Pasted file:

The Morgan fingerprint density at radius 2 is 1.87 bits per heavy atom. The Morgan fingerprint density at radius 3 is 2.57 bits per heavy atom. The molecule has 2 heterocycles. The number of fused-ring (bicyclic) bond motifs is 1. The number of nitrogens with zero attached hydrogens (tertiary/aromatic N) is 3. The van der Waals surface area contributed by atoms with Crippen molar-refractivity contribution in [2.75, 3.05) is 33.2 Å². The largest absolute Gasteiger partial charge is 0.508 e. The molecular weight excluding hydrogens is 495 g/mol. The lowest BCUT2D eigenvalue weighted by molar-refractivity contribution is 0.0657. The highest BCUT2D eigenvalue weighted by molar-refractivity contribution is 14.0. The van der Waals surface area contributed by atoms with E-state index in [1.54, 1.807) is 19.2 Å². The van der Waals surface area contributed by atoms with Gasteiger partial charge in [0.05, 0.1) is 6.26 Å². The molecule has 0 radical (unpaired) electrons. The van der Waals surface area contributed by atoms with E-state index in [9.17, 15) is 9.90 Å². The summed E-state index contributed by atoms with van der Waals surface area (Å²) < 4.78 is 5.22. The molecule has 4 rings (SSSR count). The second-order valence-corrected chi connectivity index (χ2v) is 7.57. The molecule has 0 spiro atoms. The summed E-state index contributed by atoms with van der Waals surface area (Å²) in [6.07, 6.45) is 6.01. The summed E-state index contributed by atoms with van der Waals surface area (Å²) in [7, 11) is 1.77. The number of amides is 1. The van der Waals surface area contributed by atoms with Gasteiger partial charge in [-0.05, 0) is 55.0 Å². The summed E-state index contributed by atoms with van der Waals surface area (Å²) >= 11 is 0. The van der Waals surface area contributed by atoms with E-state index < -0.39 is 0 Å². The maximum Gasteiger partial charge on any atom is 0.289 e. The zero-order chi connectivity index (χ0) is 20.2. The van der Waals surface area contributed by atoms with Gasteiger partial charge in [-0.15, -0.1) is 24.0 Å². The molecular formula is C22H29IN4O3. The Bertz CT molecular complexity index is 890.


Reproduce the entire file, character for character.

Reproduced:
The Morgan fingerprint density at radius 2 is 1.87 bits per heavy atom. The Morgan fingerprint density at radius 3 is 2.57 bits per heavy atom. The molecule has 2 heterocycles. The number of fused-ring (bicyclic) bond motifs is 1. The number of nitrogens with zero attached hydrogens (tertiary/aromatic N) is 3. The van der Waals surface area contributed by atoms with Crippen molar-refractivity contribution in [2.75, 3.05) is 33.2 Å². The largest absolute Gasteiger partial charge is 0.508 e. The molecular weight excluding hydrogens is 495 g/mol. The lowest BCUT2D eigenvalue weighted by molar-refractivity contribution is 0.0657. The highest BCUT2D eigenvalue weighted by molar-refractivity contribution is 14.0. The van der Waals surface area contributed by atoms with E-state index in [1.54, 1.807) is 19.2 Å². The van der Waals surface area contributed by atoms with Gasteiger partial charge in [0.05, 0.1) is 6.26 Å². The molecule has 0 radical (unpaired) electrons. The van der Waals surface area contributed by atoms with E-state index in [9.17, 15) is 9.90 Å². The summed E-state index contributed by atoms with van der Waals surface area (Å²) < 4.78 is 5.22. The molecule has 4 rings (SSSR count). The second-order valence-corrected chi connectivity index (χ2v) is 7.57. The molecule has 0 spiro atoms. The summed E-state index contributed by atoms with van der Waals surface area (Å²) in [6.07, 6.45) is 6.01. The summed E-state index contributed by atoms with van der Waals surface area (Å²) in [7, 11) is 1.77. The number of amides is 1. The van der Waals surface area contributed by atoms with Gasteiger partial charge in [-0.05, 0) is 55.0 Å². The summed E-state index contributed by atoms with van der Waals surface area (Å²) >= 11 is 0. The van der Waals surface area contributed by atoms with E-state index < -0.39 is 0 Å². The maximum Gasteiger partial charge on any atom is 0.289 e. The zero-order chi connectivity index (χ0) is 20.2. The van der Waals surface area contributed by atoms with Gasteiger partial charge in [-0.15, -0.1) is 24.0 Å². The molecular formula is C22H29IN4O3. The Bertz CT molecular complexity index is 890.